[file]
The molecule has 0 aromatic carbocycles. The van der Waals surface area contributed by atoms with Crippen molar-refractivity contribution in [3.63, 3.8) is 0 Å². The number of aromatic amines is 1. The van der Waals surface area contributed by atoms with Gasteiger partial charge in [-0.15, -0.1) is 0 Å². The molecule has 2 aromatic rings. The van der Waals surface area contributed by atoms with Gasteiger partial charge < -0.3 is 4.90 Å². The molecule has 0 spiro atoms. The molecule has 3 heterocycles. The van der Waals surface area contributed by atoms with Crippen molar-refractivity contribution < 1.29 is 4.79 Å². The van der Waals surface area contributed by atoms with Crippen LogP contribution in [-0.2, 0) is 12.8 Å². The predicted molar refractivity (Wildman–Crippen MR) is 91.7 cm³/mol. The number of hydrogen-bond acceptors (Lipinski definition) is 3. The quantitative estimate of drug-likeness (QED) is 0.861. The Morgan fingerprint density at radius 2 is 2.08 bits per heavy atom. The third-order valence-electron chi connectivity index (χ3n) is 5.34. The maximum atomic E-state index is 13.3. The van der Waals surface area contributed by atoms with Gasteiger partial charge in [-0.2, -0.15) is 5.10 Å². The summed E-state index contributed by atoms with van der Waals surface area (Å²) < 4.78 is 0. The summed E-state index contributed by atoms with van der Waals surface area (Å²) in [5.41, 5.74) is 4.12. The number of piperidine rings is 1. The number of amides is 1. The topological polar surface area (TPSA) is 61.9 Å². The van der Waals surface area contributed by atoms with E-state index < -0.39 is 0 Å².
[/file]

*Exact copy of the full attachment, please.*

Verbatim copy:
The molecule has 0 aromatic carbocycles. The van der Waals surface area contributed by atoms with Crippen molar-refractivity contribution in [3.63, 3.8) is 0 Å². The number of aromatic amines is 1. The van der Waals surface area contributed by atoms with Gasteiger partial charge in [-0.15, -0.1) is 0 Å². The molecule has 2 aromatic rings. The van der Waals surface area contributed by atoms with Gasteiger partial charge < -0.3 is 4.90 Å². The molecule has 0 spiro atoms. The molecule has 3 heterocycles. The van der Waals surface area contributed by atoms with Crippen molar-refractivity contribution < 1.29 is 4.79 Å². The van der Waals surface area contributed by atoms with Crippen LogP contribution in [-0.2, 0) is 12.8 Å². The predicted molar refractivity (Wildman–Crippen MR) is 91.7 cm³/mol. The number of hydrogen-bond acceptors (Lipinski definition) is 3. The quantitative estimate of drug-likeness (QED) is 0.861. The Morgan fingerprint density at radius 2 is 2.08 bits per heavy atom. The third-order valence-electron chi connectivity index (χ3n) is 5.34. The maximum atomic E-state index is 13.3. The van der Waals surface area contributed by atoms with Gasteiger partial charge in [-0.2, -0.15) is 5.10 Å². The summed E-state index contributed by atoms with van der Waals surface area (Å²) < 4.78 is 0. The summed E-state index contributed by atoms with van der Waals surface area (Å²) in [5.41, 5.74) is 4.12. The number of piperidine rings is 1. The number of amides is 1. The topological polar surface area (TPSA) is 61.9 Å². The van der Waals surface area contributed by atoms with E-state index < -0.39 is 0 Å².